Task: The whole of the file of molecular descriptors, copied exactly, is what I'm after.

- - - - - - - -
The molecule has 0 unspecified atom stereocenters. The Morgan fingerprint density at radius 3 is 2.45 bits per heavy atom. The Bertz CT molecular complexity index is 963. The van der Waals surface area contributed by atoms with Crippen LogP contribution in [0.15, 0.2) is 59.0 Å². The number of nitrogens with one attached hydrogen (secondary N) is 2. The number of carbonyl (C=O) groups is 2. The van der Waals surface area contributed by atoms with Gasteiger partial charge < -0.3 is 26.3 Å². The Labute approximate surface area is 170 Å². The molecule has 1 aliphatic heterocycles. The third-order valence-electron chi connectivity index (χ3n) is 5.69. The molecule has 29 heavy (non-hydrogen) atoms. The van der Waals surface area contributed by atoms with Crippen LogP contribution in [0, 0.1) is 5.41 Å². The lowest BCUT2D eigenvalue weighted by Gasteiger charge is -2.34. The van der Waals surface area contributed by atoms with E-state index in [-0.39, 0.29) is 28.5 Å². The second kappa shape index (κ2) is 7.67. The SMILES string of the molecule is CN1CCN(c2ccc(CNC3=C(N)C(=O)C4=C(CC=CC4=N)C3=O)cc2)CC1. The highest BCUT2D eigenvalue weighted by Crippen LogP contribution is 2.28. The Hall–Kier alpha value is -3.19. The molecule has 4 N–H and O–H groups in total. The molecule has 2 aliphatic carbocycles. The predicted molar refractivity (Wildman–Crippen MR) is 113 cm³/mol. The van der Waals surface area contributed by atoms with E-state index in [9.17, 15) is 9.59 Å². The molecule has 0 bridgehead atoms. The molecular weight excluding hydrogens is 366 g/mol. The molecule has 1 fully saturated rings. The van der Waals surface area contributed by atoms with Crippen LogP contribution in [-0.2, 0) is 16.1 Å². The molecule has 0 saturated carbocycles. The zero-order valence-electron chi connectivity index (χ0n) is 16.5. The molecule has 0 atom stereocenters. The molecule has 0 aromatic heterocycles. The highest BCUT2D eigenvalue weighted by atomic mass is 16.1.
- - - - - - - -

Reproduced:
The molecule has 0 unspecified atom stereocenters. The Morgan fingerprint density at radius 3 is 2.45 bits per heavy atom. The Bertz CT molecular complexity index is 963. The van der Waals surface area contributed by atoms with Crippen LogP contribution in [0.15, 0.2) is 59.0 Å². The number of nitrogens with one attached hydrogen (secondary N) is 2. The number of carbonyl (C=O) groups is 2. The van der Waals surface area contributed by atoms with Gasteiger partial charge < -0.3 is 26.3 Å². The Labute approximate surface area is 170 Å². The molecule has 1 aliphatic heterocycles. The third-order valence-electron chi connectivity index (χ3n) is 5.69. The molecule has 29 heavy (non-hydrogen) atoms. The van der Waals surface area contributed by atoms with Crippen LogP contribution in [0, 0.1) is 5.41 Å². The lowest BCUT2D eigenvalue weighted by Gasteiger charge is -2.34. The van der Waals surface area contributed by atoms with E-state index in [-0.39, 0.29) is 28.5 Å². The second kappa shape index (κ2) is 7.67. The SMILES string of the molecule is CN1CCN(c2ccc(CNC3=C(N)C(=O)C4=C(CC=CC4=N)C3=O)cc2)CC1. The highest BCUT2D eigenvalue weighted by Crippen LogP contribution is 2.28. The Hall–Kier alpha value is -3.19. The molecule has 4 N–H and O–H groups in total. The molecule has 2 aliphatic carbocycles. The predicted molar refractivity (Wildman–Crippen MR) is 113 cm³/mol. The van der Waals surface area contributed by atoms with E-state index in [9.17, 15) is 9.59 Å². The molecule has 0 bridgehead atoms. The molecular weight excluding hydrogens is 366 g/mol. The molecule has 1 fully saturated rings. The van der Waals surface area contributed by atoms with Crippen LogP contribution in [-0.2, 0) is 16.1 Å². The molecule has 0 saturated carbocycles. The zero-order valence-electron chi connectivity index (χ0n) is 16.5. The molecule has 0 atom stereocenters. The molecule has 0 aromatic heterocycles. The highest BCUT2D eigenvalue weighted by atomic mass is 16.1.